A popular dish in several countries in and around Chad, it is thought to have developed from the spice trade of the East African coast before making its way inland with traders.

Maharagwe is based around stewing these beans in a coconut milk sauce richly spiced with onion, cardamom, cinnamon, garlic and chilli.

Peanut and Squash Stew

Stews are one of the most common main meals in Chad, and it can seem there is no escaping them. Cooking in this way can lead to even the dullest of ingredients taking on huge amounts of flavour, and allows the women of Chad to get on with other duties while the dinner is being prepared.

Although this dish is simply known as peanut and squash stew, this doesn’t mean it’s any less deserving of your time, and your taste buds will thank you for seeking it out.

It probably doesn’t really need stating that the main ingredients of this stew are peanuts and locally-grown squashes.

This stew is generally served as a vegetarian one, with tomatoes, red peppers, and spinach adding to the taste sensation. On special occasions (such as when welcoming an important guest) chunks of beef or other meats will be added.

All these ingredients are stewed down slowly with coconut milk and spices that include turmeric and ginger, to create a dish that spans all of Chad’s traditional flavours.


If you find yourself desiring some form of meat, look no further than bangaou. Another stew, bangaou comes from the traditions of the Arab north of Chad.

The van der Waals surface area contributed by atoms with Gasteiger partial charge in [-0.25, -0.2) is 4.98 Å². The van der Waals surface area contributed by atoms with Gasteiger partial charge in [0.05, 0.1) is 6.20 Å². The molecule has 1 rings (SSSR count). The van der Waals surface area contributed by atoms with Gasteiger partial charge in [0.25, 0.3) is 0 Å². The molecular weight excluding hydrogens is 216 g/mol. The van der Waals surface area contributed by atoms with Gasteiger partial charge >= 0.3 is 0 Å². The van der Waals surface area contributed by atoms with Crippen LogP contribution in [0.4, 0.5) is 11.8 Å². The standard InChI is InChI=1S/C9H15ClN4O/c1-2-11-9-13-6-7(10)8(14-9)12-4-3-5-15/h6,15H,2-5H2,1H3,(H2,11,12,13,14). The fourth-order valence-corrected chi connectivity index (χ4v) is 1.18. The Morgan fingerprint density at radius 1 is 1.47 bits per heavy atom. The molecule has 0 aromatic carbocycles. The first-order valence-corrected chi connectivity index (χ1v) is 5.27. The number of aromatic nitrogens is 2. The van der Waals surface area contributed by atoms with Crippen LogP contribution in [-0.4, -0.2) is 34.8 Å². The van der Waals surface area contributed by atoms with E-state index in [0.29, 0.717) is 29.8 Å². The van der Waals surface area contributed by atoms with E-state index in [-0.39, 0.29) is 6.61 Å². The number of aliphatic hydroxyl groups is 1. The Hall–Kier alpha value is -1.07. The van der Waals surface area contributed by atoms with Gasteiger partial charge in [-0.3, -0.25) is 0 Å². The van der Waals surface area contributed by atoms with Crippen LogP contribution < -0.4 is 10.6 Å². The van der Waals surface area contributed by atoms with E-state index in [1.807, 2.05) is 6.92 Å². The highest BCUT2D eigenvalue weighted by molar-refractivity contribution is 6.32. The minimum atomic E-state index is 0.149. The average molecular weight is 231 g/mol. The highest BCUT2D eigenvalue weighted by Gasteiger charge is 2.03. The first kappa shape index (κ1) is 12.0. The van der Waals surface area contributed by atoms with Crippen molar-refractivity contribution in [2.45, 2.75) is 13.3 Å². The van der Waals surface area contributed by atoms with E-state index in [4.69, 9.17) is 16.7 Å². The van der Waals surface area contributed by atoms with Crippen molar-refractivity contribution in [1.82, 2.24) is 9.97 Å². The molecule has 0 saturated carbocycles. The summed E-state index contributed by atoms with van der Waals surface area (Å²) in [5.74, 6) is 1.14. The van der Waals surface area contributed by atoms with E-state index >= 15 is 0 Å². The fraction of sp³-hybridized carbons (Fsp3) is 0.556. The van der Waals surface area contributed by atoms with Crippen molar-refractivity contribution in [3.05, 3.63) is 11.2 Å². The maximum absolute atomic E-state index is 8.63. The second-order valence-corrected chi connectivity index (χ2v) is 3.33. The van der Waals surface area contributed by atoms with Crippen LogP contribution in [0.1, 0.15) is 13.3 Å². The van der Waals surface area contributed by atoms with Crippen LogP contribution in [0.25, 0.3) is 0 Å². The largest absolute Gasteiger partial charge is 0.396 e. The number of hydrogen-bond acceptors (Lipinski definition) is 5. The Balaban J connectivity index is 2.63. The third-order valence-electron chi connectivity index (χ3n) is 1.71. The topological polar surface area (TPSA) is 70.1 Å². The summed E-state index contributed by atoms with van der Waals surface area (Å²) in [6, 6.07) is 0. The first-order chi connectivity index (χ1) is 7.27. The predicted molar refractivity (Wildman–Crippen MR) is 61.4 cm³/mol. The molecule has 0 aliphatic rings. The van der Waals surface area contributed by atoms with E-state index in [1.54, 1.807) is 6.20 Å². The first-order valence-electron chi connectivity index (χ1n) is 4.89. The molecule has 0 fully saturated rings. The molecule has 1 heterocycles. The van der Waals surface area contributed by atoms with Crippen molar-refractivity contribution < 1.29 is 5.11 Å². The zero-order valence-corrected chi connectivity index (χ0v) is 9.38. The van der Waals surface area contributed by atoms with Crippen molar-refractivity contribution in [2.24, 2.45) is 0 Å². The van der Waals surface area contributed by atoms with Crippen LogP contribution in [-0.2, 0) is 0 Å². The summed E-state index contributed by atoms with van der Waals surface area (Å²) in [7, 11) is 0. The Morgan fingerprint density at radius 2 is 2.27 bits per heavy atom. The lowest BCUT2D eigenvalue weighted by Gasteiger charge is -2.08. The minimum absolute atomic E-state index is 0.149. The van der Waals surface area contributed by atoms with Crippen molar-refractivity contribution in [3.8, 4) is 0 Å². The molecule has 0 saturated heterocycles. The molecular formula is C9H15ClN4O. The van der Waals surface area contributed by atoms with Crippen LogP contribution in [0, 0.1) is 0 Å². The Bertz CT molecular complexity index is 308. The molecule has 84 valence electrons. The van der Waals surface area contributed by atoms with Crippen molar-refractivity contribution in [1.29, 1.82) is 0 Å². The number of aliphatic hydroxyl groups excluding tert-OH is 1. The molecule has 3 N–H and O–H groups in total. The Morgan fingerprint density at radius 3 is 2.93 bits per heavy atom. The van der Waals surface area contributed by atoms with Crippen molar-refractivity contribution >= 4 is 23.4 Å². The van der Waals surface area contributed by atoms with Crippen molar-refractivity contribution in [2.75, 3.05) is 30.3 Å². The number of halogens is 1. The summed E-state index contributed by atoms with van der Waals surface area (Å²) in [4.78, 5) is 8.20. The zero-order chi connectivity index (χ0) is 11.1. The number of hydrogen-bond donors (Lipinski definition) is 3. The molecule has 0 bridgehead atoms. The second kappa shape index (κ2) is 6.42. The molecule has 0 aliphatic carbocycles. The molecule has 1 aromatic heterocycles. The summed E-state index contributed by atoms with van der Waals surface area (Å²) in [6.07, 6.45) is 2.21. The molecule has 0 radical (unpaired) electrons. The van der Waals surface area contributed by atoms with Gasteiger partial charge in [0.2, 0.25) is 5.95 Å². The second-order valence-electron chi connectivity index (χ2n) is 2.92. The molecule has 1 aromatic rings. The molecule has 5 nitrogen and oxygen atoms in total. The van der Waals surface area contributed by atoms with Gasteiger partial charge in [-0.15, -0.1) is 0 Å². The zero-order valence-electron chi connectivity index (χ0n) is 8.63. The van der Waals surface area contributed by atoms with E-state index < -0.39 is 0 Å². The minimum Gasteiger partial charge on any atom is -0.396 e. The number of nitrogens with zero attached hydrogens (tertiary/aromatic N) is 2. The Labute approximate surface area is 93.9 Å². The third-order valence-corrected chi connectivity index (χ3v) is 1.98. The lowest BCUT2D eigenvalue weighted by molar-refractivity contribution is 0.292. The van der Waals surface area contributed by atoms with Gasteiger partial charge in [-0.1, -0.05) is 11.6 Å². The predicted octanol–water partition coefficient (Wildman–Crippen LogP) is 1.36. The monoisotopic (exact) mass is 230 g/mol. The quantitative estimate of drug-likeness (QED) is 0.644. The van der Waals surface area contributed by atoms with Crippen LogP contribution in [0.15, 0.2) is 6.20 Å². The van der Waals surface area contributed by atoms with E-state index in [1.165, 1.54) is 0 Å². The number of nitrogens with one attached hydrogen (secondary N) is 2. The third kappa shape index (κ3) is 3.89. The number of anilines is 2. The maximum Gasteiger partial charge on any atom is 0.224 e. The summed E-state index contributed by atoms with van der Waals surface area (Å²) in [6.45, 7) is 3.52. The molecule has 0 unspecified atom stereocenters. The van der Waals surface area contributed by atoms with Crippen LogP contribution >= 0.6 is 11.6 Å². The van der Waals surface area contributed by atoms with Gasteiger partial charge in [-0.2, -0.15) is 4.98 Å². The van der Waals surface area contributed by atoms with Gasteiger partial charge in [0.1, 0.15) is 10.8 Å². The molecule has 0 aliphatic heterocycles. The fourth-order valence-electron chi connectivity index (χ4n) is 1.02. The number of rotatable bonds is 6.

Bite-sized pieces of lamb are first browned in a pan of oil, helping to retain the moisture within the meat so that it doesn’t dry out during the cooking.

At this point water is added to the pot, along with tomatoes and a bouillon cube. Later, sweet potatoes are also placed in the pot. Sometimes peas (in the south) or beans or chickpeas (in the drier north) are also used.

The stew is consumed alongside either couscous or rice.


When it comes to fish, there are no species more important than that known in Francophone Africa as capitaine, and known elsewhere as Nile perch or even giwun ruwa, which means ‘water elephant’ in Hausa.

Native to the waters of Lake Chad, as well as many of the region’s other natural and man-made bodies of water (where capitaine has been introduced to improve food security), this fish is eaten in a variety of different forms.

It’s common to see either whole fish or fillets being dried in the sun on the banks of Lake Chad and smaller waterways, but capitaine is also eaten fresh.

It can be grilled with marinades of oil and chilli on an open barbeque, and also deep-fried whole once gutted, giving it a crisp outer exterior but soft moist flesh inside.